An Assembly

An opening behind closed doors.

owl perched on branch

Some of the patients were irritated. Some were tired of being told––what was a mind problem, a body problem––when experience suggested nothing less than a revolution of mindbodyflesh. Some began to reject various boundaries, and when invited in, walked out; when expelled, remained. 

And what is the subject here? one asked. 

Obviously, the object, said another. 

A third objected.

It is somewhat of an exercise, one of these continued, this habit of trying to observe myself with my own eyes while my own eyes are unwell, and yet. If disease is a theory to explain illness, and illness is unchecked growth, the attempt certainly raised interesting questions, didn’t it? About the assumed hierarchy of growth over––say, loss.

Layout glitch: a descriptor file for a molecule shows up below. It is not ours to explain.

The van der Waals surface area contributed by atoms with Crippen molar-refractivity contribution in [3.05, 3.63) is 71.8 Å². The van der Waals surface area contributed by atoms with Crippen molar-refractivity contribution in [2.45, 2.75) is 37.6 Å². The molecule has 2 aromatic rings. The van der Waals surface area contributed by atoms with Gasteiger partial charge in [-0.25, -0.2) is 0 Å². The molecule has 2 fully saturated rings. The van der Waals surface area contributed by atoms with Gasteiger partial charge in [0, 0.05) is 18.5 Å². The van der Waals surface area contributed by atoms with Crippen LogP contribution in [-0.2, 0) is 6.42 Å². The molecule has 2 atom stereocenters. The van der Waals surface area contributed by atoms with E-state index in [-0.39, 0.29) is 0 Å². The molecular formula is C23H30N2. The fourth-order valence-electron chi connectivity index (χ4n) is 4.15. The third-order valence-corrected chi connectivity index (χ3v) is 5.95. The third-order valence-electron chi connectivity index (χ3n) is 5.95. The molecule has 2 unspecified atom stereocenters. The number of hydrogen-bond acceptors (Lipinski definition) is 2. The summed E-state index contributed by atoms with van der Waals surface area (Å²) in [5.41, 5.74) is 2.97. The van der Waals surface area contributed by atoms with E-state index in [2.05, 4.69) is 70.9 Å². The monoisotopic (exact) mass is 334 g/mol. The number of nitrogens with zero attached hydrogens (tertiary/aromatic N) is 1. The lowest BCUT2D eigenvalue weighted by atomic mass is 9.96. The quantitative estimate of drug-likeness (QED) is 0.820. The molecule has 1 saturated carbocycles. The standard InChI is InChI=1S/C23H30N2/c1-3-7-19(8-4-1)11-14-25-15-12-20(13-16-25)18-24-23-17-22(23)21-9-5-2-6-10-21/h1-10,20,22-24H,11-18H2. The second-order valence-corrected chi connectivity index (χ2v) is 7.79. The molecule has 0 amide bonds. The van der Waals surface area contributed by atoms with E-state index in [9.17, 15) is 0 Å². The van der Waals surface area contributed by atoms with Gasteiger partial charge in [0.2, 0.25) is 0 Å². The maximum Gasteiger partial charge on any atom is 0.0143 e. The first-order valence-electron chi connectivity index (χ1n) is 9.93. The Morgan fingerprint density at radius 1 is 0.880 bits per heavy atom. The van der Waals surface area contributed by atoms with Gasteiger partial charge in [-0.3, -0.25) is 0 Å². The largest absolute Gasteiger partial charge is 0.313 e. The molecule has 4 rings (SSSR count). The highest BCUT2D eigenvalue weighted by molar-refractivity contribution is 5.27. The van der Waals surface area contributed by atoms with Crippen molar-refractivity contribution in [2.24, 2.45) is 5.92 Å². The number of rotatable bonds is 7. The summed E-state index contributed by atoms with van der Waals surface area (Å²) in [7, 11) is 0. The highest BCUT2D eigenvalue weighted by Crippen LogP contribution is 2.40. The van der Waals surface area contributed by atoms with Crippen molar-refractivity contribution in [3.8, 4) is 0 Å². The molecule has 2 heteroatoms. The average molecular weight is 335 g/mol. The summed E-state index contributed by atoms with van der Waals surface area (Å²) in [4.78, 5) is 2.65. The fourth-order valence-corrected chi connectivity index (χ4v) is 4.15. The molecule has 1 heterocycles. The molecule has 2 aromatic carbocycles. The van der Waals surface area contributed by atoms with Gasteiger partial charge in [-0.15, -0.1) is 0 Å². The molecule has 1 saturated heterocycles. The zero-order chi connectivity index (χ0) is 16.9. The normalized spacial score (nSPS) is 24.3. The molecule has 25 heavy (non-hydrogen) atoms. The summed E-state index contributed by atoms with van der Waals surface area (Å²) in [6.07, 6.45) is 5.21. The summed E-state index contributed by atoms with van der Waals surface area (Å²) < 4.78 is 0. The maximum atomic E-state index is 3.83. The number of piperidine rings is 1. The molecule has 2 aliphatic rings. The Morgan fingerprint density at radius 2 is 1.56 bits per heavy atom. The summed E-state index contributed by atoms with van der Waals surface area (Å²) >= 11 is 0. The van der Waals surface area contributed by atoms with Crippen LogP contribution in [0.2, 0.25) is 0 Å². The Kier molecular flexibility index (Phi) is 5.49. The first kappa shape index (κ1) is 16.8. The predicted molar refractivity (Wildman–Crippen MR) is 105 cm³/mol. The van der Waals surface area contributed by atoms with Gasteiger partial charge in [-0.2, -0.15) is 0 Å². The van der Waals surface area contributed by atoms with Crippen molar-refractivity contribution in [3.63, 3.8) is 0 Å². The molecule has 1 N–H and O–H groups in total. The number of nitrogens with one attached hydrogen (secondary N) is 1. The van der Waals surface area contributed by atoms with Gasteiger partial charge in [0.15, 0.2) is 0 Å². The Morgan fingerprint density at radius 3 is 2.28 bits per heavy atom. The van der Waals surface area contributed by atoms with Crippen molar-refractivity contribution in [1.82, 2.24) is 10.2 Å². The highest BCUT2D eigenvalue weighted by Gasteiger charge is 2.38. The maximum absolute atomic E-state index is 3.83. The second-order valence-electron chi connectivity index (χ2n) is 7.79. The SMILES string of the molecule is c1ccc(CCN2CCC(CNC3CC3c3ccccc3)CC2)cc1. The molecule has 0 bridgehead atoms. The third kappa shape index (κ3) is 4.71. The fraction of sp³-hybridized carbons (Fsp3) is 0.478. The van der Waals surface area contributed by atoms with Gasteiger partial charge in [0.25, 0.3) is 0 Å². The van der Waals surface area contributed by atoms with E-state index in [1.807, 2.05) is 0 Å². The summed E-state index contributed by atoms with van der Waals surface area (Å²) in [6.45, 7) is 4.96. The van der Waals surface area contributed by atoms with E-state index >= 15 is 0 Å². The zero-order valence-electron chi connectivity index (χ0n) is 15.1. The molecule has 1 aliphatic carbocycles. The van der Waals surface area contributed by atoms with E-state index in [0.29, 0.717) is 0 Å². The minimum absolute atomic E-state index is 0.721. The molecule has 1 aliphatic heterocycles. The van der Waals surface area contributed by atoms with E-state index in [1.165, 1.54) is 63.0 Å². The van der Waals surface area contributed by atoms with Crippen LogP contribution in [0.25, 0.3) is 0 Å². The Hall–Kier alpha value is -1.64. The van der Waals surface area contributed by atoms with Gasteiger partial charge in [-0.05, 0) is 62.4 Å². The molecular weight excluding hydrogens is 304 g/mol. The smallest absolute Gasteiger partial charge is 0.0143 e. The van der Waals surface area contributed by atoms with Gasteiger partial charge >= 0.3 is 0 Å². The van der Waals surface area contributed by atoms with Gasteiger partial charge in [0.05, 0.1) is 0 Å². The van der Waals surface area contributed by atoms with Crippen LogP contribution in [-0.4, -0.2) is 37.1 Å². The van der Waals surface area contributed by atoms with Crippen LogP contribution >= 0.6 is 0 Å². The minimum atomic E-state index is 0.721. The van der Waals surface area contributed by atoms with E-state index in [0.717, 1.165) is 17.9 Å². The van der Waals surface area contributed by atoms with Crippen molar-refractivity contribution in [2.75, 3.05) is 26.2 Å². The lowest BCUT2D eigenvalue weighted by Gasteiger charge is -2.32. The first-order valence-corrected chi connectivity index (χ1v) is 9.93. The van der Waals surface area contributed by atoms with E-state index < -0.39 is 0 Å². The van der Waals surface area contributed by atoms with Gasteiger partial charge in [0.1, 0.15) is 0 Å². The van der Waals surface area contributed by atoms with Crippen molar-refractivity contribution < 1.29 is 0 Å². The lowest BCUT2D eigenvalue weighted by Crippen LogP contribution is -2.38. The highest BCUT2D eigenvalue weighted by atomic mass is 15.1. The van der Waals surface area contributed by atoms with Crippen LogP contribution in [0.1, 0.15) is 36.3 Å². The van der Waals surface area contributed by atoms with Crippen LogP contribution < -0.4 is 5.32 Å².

Of course it did! Many agreed, and it was confirmed by official decree that the bulk of the assembled were unwell. This was old news. The patients gave a collective shrug.

Looking out the window one night, one had some additional questions. To no one in particular, they inquired: Can you read this hand? How about those skies, or that owl over there, for anything but weather? Without making any one of us a specimen? 

It was not immediately clear if anyone heard. The night continued. Later, the owl made a sound. It was like cooing and not unlike song.

Author: Stacey C. Johnson

I keep watch and listen, mostly in dark places.

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